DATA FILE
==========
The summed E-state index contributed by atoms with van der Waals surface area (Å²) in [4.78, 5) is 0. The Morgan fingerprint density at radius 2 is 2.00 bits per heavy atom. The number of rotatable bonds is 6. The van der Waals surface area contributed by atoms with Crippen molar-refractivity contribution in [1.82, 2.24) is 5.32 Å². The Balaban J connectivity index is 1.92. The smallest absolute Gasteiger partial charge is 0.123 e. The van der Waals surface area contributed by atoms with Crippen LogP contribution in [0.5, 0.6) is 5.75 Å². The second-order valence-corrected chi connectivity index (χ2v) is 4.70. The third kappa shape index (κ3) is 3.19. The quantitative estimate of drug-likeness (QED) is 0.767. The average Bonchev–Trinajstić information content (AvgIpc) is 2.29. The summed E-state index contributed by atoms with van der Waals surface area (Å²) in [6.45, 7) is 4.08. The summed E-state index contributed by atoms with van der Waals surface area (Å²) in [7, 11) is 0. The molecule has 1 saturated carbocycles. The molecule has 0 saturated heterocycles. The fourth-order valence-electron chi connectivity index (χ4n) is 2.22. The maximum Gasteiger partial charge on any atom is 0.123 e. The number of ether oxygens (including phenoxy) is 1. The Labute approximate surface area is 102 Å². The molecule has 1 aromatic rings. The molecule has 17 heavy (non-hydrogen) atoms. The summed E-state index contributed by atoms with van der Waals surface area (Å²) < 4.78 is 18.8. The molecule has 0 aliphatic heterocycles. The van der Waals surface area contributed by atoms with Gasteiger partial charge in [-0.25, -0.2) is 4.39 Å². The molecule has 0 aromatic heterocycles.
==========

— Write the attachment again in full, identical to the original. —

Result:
The summed E-state index contributed by atoms with van der Waals surface area (Å²) in [4.78, 5) is 0. The Morgan fingerprint density at radius 2 is 2.00 bits per heavy atom. The number of rotatable bonds is 6. The van der Waals surface area contributed by atoms with Crippen molar-refractivity contribution in [1.82, 2.24) is 5.32 Å². The Balaban J connectivity index is 1.92. The smallest absolute Gasteiger partial charge is 0.123 e. The van der Waals surface area contributed by atoms with Crippen LogP contribution in [0.5, 0.6) is 5.75 Å². The second-order valence-corrected chi connectivity index (χ2v) is 4.70. The third kappa shape index (κ3) is 3.19. The quantitative estimate of drug-likeness (QED) is 0.767. The average Bonchev–Trinajstić information content (AvgIpc) is 2.29. The summed E-state index contributed by atoms with van der Waals surface area (Å²) in [6.45, 7) is 4.08. The summed E-state index contributed by atoms with van der Waals surface area (Å²) in [7, 11) is 0. The molecule has 1 saturated carbocycles. The molecule has 0 saturated heterocycles. The fourth-order valence-electron chi connectivity index (χ4n) is 2.22. The maximum Gasteiger partial charge on any atom is 0.123 e. The number of ether oxygens (including phenoxy) is 1. The Labute approximate surface area is 102 Å². The molecule has 1 aromatic rings. The molecule has 17 heavy (non-hydrogen) atoms. The summed E-state index contributed by atoms with van der Waals surface area (Å²) < 4.78 is 18.8. The molecule has 0 aliphatic heterocycles. The van der Waals surface area contributed by atoms with Gasteiger partial charge in [-0.25, -0.2) is 4.39 Å². The molecule has 0 aromatic heterocycles.